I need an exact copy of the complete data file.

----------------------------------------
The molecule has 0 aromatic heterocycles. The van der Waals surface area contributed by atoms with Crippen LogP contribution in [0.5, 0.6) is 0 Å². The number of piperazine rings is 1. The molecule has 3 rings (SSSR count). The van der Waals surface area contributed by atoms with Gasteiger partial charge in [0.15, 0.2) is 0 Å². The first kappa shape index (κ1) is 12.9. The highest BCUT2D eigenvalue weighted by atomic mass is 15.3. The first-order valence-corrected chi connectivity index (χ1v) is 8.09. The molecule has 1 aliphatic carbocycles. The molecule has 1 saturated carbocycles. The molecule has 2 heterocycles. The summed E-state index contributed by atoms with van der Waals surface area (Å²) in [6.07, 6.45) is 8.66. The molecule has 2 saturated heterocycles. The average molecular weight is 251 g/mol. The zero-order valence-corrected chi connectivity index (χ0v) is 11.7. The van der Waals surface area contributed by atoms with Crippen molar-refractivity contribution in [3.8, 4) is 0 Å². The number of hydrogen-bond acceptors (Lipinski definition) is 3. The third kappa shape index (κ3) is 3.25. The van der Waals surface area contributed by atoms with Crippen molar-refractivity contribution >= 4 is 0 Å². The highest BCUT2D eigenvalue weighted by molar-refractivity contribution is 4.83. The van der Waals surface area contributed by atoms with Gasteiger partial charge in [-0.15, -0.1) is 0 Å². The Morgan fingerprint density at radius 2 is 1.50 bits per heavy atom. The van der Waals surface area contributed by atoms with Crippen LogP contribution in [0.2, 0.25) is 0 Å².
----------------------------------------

The molecule has 0 aromatic heterocycles. The van der Waals surface area contributed by atoms with Crippen LogP contribution in [0.5, 0.6) is 0 Å². The number of piperazine rings is 1. The molecule has 3 rings (SSSR count). The van der Waals surface area contributed by atoms with Gasteiger partial charge in [0.15, 0.2) is 0 Å². The first kappa shape index (κ1) is 12.9. The highest BCUT2D eigenvalue weighted by atomic mass is 15.3. The first-order valence-corrected chi connectivity index (χ1v) is 8.09. The molecule has 1 aliphatic carbocycles. The molecule has 1 saturated carbocycles. The molecule has 2 heterocycles. The summed E-state index contributed by atoms with van der Waals surface area (Å²) in [6.07, 6.45) is 8.66. The molecule has 2 saturated heterocycles. The average molecular weight is 251 g/mol. The zero-order valence-corrected chi connectivity index (χ0v) is 11.7. The van der Waals surface area contributed by atoms with Crippen molar-refractivity contribution in [3.8, 4) is 0 Å². The number of hydrogen-bond acceptors (Lipinski definition) is 3. The third kappa shape index (κ3) is 3.25. The van der Waals surface area contributed by atoms with Crippen molar-refractivity contribution >= 4 is 0 Å². The highest BCUT2D eigenvalue weighted by molar-refractivity contribution is 4.83. The van der Waals surface area contributed by atoms with Gasteiger partial charge in [-0.15, -0.1) is 0 Å². The Morgan fingerprint density at radius 2 is 1.50 bits per heavy atom. The van der Waals surface area contributed by atoms with Crippen LogP contribution in [0.2, 0.25) is 0 Å².